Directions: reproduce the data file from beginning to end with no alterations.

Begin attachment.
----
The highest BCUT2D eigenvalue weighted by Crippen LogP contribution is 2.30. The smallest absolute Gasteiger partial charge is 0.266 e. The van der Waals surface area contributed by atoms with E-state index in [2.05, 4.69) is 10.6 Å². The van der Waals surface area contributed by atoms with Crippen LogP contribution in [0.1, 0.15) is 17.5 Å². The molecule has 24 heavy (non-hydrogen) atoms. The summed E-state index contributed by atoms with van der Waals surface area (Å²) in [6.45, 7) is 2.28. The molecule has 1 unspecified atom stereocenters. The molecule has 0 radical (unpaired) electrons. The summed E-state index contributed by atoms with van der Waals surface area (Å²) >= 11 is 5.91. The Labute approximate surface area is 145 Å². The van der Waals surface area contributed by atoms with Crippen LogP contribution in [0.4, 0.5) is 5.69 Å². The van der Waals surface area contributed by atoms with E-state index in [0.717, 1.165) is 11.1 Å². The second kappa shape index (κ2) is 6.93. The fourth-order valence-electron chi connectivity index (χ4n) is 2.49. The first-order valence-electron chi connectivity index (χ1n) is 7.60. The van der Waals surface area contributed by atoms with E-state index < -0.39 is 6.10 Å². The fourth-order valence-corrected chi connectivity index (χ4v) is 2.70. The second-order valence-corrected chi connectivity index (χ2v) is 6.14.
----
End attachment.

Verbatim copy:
The highest BCUT2D eigenvalue weighted by Crippen LogP contribution is 2.30. The smallest absolute Gasteiger partial charge is 0.266 e. The van der Waals surface area contributed by atoms with E-state index in [2.05, 4.69) is 10.6 Å². The van der Waals surface area contributed by atoms with Crippen LogP contribution in [0.1, 0.15) is 17.5 Å². The molecule has 24 heavy (non-hydrogen) atoms. The summed E-state index contributed by atoms with van der Waals surface area (Å²) in [6.45, 7) is 2.28. The molecule has 1 unspecified atom stereocenters. The molecule has 0 radical (unpaired) electrons. The summed E-state index contributed by atoms with van der Waals surface area (Å²) >= 11 is 5.91. The Labute approximate surface area is 145 Å². The van der Waals surface area contributed by atoms with Crippen LogP contribution in [0.4, 0.5) is 5.69 Å². The van der Waals surface area contributed by atoms with E-state index in [0.717, 1.165) is 11.1 Å². The second kappa shape index (κ2) is 6.93. The fourth-order valence-electron chi connectivity index (χ4n) is 2.49. The first-order valence-electron chi connectivity index (χ1n) is 7.60. The van der Waals surface area contributed by atoms with E-state index < -0.39 is 6.10 Å². The fourth-order valence-corrected chi connectivity index (χ4v) is 2.70. The second-order valence-corrected chi connectivity index (χ2v) is 6.14.